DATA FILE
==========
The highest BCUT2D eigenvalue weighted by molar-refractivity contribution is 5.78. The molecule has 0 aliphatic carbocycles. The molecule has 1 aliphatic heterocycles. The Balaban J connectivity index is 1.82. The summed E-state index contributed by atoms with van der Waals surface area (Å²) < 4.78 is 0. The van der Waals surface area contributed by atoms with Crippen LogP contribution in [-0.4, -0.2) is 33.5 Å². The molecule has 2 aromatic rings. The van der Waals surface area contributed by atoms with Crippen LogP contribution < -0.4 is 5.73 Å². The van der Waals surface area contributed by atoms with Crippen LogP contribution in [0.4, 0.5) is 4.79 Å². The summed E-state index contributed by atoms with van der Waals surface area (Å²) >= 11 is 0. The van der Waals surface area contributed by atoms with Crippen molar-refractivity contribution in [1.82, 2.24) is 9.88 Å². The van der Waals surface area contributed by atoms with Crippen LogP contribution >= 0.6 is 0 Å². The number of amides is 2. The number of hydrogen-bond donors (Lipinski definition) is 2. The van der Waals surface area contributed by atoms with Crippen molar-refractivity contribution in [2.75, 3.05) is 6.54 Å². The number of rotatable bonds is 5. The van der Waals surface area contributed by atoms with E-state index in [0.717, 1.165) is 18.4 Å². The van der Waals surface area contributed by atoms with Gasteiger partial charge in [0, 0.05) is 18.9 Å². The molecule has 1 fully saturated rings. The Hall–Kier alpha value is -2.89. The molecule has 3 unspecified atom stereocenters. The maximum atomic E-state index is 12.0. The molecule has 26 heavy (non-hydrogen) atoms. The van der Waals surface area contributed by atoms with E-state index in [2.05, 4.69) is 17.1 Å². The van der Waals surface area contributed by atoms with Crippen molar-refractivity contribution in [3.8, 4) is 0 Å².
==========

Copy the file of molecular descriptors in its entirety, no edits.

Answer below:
The highest BCUT2D eigenvalue weighted by molar-refractivity contribution is 5.78. The molecule has 0 aliphatic carbocycles. The molecule has 1 aliphatic heterocycles. The Balaban J connectivity index is 1.82. The summed E-state index contributed by atoms with van der Waals surface area (Å²) < 4.78 is 0. The van der Waals surface area contributed by atoms with Crippen LogP contribution in [-0.4, -0.2) is 33.5 Å². The molecule has 2 aromatic rings. The van der Waals surface area contributed by atoms with Crippen LogP contribution < -0.4 is 5.73 Å². The van der Waals surface area contributed by atoms with Crippen LogP contribution in [0.4, 0.5) is 4.79 Å². The summed E-state index contributed by atoms with van der Waals surface area (Å²) >= 11 is 0. The van der Waals surface area contributed by atoms with Crippen molar-refractivity contribution in [1.82, 2.24) is 9.88 Å². The van der Waals surface area contributed by atoms with Crippen LogP contribution >= 0.6 is 0 Å². The number of amides is 2. The number of hydrogen-bond donors (Lipinski definition) is 2. The van der Waals surface area contributed by atoms with Crippen molar-refractivity contribution in [2.75, 3.05) is 6.54 Å². The number of rotatable bonds is 5. The van der Waals surface area contributed by atoms with E-state index in [0.717, 1.165) is 18.4 Å². The van der Waals surface area contributed by atoms with Gasteiger partial charge in [0, 0.05) is 18.9 Å². The molecule has 1 fully saturated rings. The Hall–Kier alpha value is -2.89. The molecule has 3 unspecified atom stereocenters. The maximum atomic E-state index is 12.0. The molecule has 26 heavy (non-hydrogen) atoms. The van der Waals surface area contributed by atoms with E-state index in [2.05, 4.69) is 17.1 Å². The van der Waals surface area contributed by atoms with Crippen molar-refractivity contribution in [3.8, 4) is 0 Å².